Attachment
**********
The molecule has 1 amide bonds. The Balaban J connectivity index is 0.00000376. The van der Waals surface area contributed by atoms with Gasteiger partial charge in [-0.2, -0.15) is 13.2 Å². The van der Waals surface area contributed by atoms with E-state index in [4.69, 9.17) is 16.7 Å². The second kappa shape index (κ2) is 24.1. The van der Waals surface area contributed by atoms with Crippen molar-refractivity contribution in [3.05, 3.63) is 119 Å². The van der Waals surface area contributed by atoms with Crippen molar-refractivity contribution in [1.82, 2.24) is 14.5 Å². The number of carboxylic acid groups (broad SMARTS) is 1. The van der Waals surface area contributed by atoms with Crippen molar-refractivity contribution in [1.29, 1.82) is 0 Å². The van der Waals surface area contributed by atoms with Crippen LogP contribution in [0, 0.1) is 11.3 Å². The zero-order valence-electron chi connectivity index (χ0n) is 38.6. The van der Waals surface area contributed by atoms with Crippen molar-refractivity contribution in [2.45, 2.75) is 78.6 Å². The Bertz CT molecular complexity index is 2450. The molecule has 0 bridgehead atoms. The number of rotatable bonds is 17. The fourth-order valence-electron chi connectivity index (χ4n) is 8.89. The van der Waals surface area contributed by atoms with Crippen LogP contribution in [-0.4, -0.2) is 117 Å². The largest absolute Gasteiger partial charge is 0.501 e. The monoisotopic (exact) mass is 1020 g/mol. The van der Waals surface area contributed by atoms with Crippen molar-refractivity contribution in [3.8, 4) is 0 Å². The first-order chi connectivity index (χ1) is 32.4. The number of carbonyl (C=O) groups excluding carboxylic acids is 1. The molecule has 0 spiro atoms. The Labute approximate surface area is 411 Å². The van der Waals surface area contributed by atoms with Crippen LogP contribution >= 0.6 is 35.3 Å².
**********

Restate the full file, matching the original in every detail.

The molecule has 1 amide bonds. The Balaban J connectivity index is 0.00000376. The van der Waals surface area contributed by atoms with Gasteiger partial charge in [-0.2, -0.15) is 13.2 Å². The van der Waals surface area contributed by atoms with E-state index in [4.69, 9.17) is 16.7 Å². The second kappa shape index (κ2) is 24.1. The van der Waals surface area contributed by atoms with Crippen molar-refractivity contribution in [3.05, 3.63) is 119 Å². The van der Waals surface area contributed by atoms with Crippen molar-refractivity contribution in [1.82, 2.24) is 14.5 Å². The number of carboxylic acid groups (broad SMARTS) is 1. The van der Waals surface area contributed by atoms with Crippen molar-refractivity contribution in [1.29, 1.82) is 0 Å². The van der Waals surface area contributed by atoms with Crippen LogP contribution in [0, 0.1) is 11.3 Å². The zero-order valence-electron chi connectivity index (χ0n) is 38.6. The van der Waals surface area contributed by atoms with Crippen molar-refractivity contribution in [2.45, 2.75) is 78.6 Å². The Bertz CT molecular complexity index is 2450. The molecule has 0 bridgehead atoms. The number of rotatable bonds is 17. The fourth-order valence-electron chi connectivity index (χ4n) is 8.89. The van der Waals surface area contributed by atoms with Crippen LogP contribution in [-0.4, -0.2) is 117 Å². The largest absolute Gasteiger partial charge is 0.501 e. The monoisotopic (exact) mass is 1020 g/mol. The van der Waals surface area contributed by atoms with Crippen molar-refractivity contribution in [3.8, 4) is 0 Å². The first-order chi connectivity index (χ1) is 32.4. The number of carbonyl (C=O) groups excluding carboxylic acids is 1. The molecule has 0 spiro atoms. The Labute approximate surface area is 411 Å². The van der Waals surface area contributed by atoms with Crippen LogP contribution >= 0.6 is 35.3 Å².